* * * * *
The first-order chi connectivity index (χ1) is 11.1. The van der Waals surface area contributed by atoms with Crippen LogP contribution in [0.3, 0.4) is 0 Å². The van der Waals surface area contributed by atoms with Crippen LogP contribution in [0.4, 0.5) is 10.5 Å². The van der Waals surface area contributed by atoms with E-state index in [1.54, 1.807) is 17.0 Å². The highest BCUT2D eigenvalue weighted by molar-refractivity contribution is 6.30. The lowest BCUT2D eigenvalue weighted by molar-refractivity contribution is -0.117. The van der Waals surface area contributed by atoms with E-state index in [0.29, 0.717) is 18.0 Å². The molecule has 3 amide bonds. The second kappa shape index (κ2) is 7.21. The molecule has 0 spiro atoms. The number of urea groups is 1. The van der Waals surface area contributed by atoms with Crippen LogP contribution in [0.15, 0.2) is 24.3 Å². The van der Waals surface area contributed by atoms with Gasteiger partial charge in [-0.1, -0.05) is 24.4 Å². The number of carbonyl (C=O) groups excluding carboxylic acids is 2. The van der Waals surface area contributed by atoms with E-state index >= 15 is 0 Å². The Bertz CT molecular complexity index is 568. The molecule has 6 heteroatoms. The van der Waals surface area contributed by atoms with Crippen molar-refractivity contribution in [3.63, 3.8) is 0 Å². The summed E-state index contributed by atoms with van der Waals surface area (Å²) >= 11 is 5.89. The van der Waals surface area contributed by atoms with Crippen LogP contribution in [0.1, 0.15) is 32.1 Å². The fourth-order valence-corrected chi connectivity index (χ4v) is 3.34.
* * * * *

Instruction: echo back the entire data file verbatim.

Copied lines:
The first-order chi connectivity index (χ1) is 11.1. The van der Waals surface area contributed by atoms with Crippen LogP contribution in [0.3, 0.4) is 0 Å². The van der Waals surface area contributed by atoms with Crippen LogP contribution in [0.4, 0.5) is 10.5 Å². The van der Waals surface area contributed by atoms with E-state index in [1.54, 1.807) is 17.0 Å². The highest BCUT2D eigenvalue weighted by molar-refractivity contribution is 6.30. The lowest BCUT2D eigenvalue weighted by molar-refractivity contribution is -0.117. The van der Waals surface area contributed by atoms with E-state index in [0.29, 0.717) is 18.0 Å². The molecule has 3 amide bonds. The second kappa shape index (κ2) is 7.21. The molecule has 0 spiro atoms. The number of urea groups is 1. The van der Waals surface area contributed by atoms with Crippen LogP contribution in [0.15, 0.2) is 24.3 Å². The van der Waals surface area contributed by atoms with Gasteiger partial charge in [-0.1, -0.05) is 24.4 Å². The number of carbonyl (C=O) groups excluding carboxylic acids is 2. The van der Waals surface area contributed by atoms with E-state index >= 15 is 0 Å². The Bertz CT molecular complexity index is 568. The molecule has 6 heteroatoms. The van der Waals surface area contributed by atoms with Crippen molar-refractivity contribution in [3.63, 3.8) is 0 Å². The summed E-state index contributed by atoms with van der Waals surface area (Å²) >= 11 is 5.89. The van der Waals surface area contributed by atoms with Crippen LogP contribution in [0.1, 0.15) is 32.1 Å². The fourth-order valence-corrected chi connectivity index (χ4v) is 3.34.